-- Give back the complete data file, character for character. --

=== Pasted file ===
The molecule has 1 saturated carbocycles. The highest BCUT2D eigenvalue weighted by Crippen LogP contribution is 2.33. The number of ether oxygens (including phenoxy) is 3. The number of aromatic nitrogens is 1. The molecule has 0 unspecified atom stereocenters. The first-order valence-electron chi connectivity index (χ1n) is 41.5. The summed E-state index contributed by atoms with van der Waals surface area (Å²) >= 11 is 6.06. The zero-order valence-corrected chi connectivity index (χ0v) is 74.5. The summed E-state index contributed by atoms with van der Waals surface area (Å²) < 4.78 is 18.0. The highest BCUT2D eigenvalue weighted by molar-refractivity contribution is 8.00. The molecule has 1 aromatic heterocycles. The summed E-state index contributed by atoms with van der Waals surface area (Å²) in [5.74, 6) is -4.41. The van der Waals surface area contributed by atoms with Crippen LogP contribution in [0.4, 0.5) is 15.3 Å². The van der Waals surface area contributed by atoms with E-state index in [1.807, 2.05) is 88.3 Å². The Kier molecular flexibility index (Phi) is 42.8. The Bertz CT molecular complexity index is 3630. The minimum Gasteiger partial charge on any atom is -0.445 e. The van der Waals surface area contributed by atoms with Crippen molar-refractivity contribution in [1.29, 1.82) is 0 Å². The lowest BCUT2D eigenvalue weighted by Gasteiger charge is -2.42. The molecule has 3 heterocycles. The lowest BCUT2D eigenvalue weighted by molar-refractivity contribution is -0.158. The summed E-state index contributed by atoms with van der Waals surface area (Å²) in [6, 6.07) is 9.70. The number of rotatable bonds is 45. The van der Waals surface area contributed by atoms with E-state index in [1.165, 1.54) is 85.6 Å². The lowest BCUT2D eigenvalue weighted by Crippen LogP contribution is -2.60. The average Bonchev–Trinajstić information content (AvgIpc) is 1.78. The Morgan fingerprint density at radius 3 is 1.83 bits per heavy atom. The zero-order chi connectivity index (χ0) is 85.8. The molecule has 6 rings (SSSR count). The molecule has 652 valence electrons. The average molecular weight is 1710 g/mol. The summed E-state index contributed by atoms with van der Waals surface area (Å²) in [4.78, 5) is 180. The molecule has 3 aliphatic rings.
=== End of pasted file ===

The molecule has 1 saturated carbocycles. The highest BCUT2D eigenvalue weighted by Crippen LogP contribution is 2.33. The number of ether oxygens (including phenoxy) is 3. The number of aromatic nitrogens is 1. The molecule has 0 unspecified atom stereocenters. The first-order valence-electron chi connectivity index (χ1n) is 41.5. The summed E-state index contributed by atoms with van der Waals surface area (Å²) >= 11 is 6.06. The zero-order valence-corrected chi connectivity index (χ0v) is 74.5. The summed E-state index contributed by atoms with van der Waals surface area (Å²) < 4.78 is 18.0. The highest BCUT2D eigenvalue weighted by molar-refractivity contribution is 8.00. The molecule has 1 aromatic heterocycles. The summed E-state index contributed by atoms with van der Waals surface area (Å²) in [5.74, 6) is -4.41. The van der Waals surface area contributed by atoms with Crippen LogP contribution in [0.4, 0.5) is 15.3 Å². The van der Waals surface area contributed by atoms with E-state index in [1.807, 2.05) is 88.3 Å². The Kier molecular flexibility index (Phi) is 42.8. The Bertz CT molecular complexity index is 3630. The minimum Gasteiger partial charge on any atom is -0.445 e. The van der Waals surface area contributed by atoms with Crippen molar-refractivity contribution in [1.29, 1.82) is 0 Å². The lowest BCUT2D eigenvalue weighted by Gasteiger charge is -2.42. The molecule has 3 heterocycles. The lowest BCUT2D eigenvalue weighted by molar-refractivity contribution is -0.158. The summed E-state index contributed by atoms with van der Waals surface area (Å²) in [6, 6.07) is 9.70. The number of rotatable bonds is 45. The van der Waals surface area contributed by atoms with E-state index in [1.165, 1.54) is 85.6 Å². The lowest BCUT2D eigenvalue weighted by Crippen LogP contribution is -2.60. The average Bonchev–Trinajstić information content (AvgIpc) is 1.78. The Morgan fingerprint density at radius 3 is 1.83 bits per heavy atom. The zero-order chi connectivity index (χ0) is 85.8. The molecule has 6 rings (SSSR count). The molecule has 652 valence electrons. The average molecular weight is 1710 g/mol. The summed E-state index contributed by atoms with van der Waals surface area (Å²) in [4.78, 5) is 180. The molecule has 3 aliphatic rings.